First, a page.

American University Professor Allan Lichtman uses a system he created of 13 “keys” that decide who will win the White House. In 2016, Lichtman was one of the few forecasters who said Mr. Trump would be the next president — and he also predicted that Trump would be impeached. Four years after those calls, he foresees a Biden victory in November.
“The keys predict that Trump will lose the White House,” Lichtman says in a New York Times video op-ed released Wednesday.
But Lichtman considers it as a close contest, and notes that there are extraordinary factors that could still alter the outcome. The 13 keys in his system include factors like incumbency, long-term and short-term economic figures, social unrest, and scandals, as well as the candidates’ personal charisma.
According to Lichtman’s system, seven of the 13 keys favor Biden and six favor Trump, giving the presumptive Democratic nominee the slightest advantage for victory.
Lichtman sees several keys working out for Mr. Trump: He’s the incumbent, he faces no serious third-party or Republican primary challenger, he has issued major policy changes and avoided any crucial military failure abroad, and he’s running against a man Lichtman deems an “uncharismatic challenger.”
But Lichtman sees Biden having the edge, especially in light of the coronavirus pandemic and the national movement of protests against police brutality and systematic racism. Social unrest, the current economic collapse and the pandemic’s erasure of Mr. Trump’s economic gains all play into a Biden victory, Lichtman says. The constant wave of scandals during Mr. Trump’s presidency — including his impeachment — also make it more likely that Biden will prevail.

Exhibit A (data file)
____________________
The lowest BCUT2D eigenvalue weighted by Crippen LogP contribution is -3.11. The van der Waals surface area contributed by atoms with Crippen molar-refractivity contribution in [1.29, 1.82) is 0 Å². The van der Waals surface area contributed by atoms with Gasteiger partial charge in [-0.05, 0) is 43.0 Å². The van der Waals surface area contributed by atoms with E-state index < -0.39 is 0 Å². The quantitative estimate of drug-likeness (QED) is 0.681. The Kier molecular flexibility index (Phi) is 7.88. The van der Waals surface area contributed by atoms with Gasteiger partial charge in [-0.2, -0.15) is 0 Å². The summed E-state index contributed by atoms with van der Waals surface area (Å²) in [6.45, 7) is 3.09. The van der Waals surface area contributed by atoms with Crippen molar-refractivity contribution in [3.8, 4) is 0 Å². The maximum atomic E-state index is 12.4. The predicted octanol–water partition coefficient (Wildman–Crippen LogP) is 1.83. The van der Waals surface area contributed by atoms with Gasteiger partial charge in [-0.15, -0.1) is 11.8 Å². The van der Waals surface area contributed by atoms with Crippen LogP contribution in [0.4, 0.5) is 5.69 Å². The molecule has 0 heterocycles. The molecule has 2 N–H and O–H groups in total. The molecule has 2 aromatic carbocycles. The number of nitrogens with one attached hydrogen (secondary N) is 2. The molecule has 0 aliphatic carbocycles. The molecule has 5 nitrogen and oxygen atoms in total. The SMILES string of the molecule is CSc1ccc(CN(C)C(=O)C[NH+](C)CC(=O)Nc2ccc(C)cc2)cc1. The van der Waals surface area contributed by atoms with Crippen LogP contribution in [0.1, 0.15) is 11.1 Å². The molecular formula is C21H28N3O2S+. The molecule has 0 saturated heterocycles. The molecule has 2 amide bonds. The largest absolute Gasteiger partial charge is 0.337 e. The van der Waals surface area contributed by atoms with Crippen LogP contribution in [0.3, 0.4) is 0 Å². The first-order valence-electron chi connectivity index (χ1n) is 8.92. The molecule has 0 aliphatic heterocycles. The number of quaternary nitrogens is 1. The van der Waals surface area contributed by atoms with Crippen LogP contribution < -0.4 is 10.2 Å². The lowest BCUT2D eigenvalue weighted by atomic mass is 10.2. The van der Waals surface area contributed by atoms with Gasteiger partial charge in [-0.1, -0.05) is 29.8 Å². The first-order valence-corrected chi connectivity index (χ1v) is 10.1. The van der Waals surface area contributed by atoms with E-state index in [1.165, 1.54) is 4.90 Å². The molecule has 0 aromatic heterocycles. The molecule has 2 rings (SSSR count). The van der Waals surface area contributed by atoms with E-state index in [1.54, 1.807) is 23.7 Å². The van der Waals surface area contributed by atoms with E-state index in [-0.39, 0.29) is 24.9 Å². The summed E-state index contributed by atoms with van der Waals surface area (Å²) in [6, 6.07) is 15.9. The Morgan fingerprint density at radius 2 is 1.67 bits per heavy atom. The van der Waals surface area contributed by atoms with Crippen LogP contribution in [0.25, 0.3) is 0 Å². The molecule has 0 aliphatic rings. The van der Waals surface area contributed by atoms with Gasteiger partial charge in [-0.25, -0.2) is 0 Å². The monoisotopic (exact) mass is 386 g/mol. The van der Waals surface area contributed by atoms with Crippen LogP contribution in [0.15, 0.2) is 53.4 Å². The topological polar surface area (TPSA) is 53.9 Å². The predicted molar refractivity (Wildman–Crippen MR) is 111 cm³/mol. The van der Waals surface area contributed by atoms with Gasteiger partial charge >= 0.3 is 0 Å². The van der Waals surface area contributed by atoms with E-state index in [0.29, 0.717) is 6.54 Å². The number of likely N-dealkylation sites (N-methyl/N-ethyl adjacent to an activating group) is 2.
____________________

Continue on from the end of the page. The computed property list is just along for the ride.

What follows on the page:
Another advantage to Biden, in his analysis, is that Democrats made gains in the 2018 midterms when they won back the House. And Lichtman does not count Mr. Trump as a “charismatic incumbent,” arguing that he appeals to a narrow voting base — which gives another point to Biden.
Lichtman says in the Times video that “there are forces at play outside the keys,” specifically voter suppression and Russian meddling in the election.
“It’s up to you, the voter, to decide the future of our democracy,” he says. “So, get out and vote. Vote in person. Vote by mail.”
Weeks before the 2016 election, Lichtman’s key system gave Mr. Trump a slight advantage over Hillary Clinton, even as most national polls showed Clinton with a commanding lead. He pointed to factors including Gary Johnson’s third-party run, the Democrats’ failures in midterm elections and the fact that the sitting president, Barack Obama, wasn’t in the running. Lichtman said Mr. Trump’s candidacy made 2016 “the most difficult election to assess” since he started his predictions.
Lichtman has used the key system to forecast the winner of each race since Ronald Reagan’s reelection victory in 1984. In 2000, he predicted that Al Gore would win the election. Gore won the popular vote, but lost the presidency to George W. Bush after the Supreme Court ruled to stop the recount for Florida’s electoral votes. Lichtman still stands by validity of his prediction.